What You Need to Know About Distressed Assets

If a public company fails, anyone who has a stake in that company such as a shareholder, an investor in the bonds of the company, a supplier, or an employee— will face the possibility of being wiped out. But investors specializing in distressed assets, corporate bankruptcies, house foreclosures, and other major issues can be catalysts for massive profit. In this blog, we discuss distressed assets and the pros and cons of purchasing them. 

What Are Distressed Assets?

A distressed asset is an asset put on sale, usually at a low price because the owner is being forced to sell. There may be many different reasons for the sale, including bankruptcy, excessive debt, and regulatory constraints. An asset becomes distressed when the person or business needs immediate cash and wants to sell the asset below its value. There are three basic categories of distressed assets: personal property, equity ownership in a business (which is a form of personal property), and real property.

The prices of these distressed assets reflect pessimism about the prospects for a full recovery, and when the odds seem stacked against a particular company, these assets are often traded at pennies on the dollar.

Pros and Cons of Buying Distressed Assets

The primary attraction of buying a distressed asset is its reduced value. In other words, the buyer believes the asset’s true value is higher than the asking price. However, you need to determine whether the value is high enough to justify the trouble and cost associated with buying it. 

So how do you make that determination? The answer comes in a method called the D.O.V. method (pronounced “Dove”), meaning Debt, Ownership, and Value. Before you buy, the D.O.V. method allows you to differentiate between hidden headaches and true gems.


The first step of the D.O.V. method is debt, which means you have to figure out what debt the asset currently has. For example, is the individual asset affected by a bank loan or IRS lien, or is the company or person owning the asset generally affected by an overriding debt or lien? If this determination is not carefully considered, the creditor who owns the debt may very well have superior asset rights.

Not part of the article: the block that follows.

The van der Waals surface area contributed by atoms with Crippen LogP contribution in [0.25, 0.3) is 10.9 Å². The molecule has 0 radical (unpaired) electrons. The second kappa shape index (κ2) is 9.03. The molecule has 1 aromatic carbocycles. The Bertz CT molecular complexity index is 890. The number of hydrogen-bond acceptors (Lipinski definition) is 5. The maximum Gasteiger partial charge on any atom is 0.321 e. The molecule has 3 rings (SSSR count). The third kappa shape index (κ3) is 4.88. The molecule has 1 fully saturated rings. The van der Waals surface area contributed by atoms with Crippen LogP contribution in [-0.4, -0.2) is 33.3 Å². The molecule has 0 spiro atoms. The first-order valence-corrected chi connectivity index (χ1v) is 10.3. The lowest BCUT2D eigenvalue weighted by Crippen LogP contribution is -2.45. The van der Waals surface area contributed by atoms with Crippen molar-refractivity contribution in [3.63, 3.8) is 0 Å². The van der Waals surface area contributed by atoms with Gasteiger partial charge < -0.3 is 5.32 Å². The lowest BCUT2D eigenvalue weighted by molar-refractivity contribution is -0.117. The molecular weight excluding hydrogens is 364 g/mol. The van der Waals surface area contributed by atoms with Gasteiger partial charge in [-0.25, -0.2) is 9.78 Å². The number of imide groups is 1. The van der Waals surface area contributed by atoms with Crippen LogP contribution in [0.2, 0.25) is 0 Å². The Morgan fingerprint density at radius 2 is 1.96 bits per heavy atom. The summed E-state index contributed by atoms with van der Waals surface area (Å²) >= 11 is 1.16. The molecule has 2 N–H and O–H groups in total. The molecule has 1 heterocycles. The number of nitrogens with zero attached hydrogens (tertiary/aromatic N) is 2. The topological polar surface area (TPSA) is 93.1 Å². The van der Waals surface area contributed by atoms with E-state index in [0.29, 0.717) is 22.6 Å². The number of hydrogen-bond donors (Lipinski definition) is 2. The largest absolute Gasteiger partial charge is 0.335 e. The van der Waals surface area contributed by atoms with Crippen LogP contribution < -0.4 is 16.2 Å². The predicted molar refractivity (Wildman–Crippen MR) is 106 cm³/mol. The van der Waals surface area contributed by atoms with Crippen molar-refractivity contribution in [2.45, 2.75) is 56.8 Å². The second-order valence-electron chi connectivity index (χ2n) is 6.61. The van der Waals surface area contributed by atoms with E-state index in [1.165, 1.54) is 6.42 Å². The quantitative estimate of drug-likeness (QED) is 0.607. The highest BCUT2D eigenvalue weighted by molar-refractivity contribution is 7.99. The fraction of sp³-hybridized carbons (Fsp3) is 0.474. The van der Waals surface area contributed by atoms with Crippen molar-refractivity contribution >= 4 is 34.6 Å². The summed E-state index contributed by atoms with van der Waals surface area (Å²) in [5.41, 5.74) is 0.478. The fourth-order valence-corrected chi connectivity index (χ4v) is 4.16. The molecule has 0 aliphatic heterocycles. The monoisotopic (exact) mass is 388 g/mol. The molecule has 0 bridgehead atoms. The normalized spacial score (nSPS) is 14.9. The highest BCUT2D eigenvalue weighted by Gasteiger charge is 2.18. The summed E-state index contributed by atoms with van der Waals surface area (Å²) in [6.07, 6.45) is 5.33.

The second step in the D.O.V. method is ownership, which means you have to check that the party you are dealing with actually owns the asset. If they don’t, it could be a scam to defraud the asset from the true owner.


Value involves determining the actual value of the asset you purchase. Steps 1 and 2 above will help determine if there are others out there that have better rights to the asset, but if the value of the asset isn’t what you thought or if there are underlying issues with the equipment, business, or real estate you’re buying, it’s better to leave it unbought.

Contact an Attorney

If you’re planning to purchase distressed assets, it’s a good idea to get the help of competent lawyers. Let the Law Office of Jack R. Sturgill assist you. Contact us today and set up a free consultation.

Written by Law Office of Jack R. Sturgill

Jack R. Sturgill, the Owner and CEO of Jack’s Law, has practiced civil litigation for over 40 years. As an experienced litigator and real estate, estate planning, and estate administration law attorney in Maryland, he focuses his practice on legal matters pertaining to real estate, land use, eminent domain and condemnation, business and corporate law, estate planning, estate administration, personal injury, and administrative law.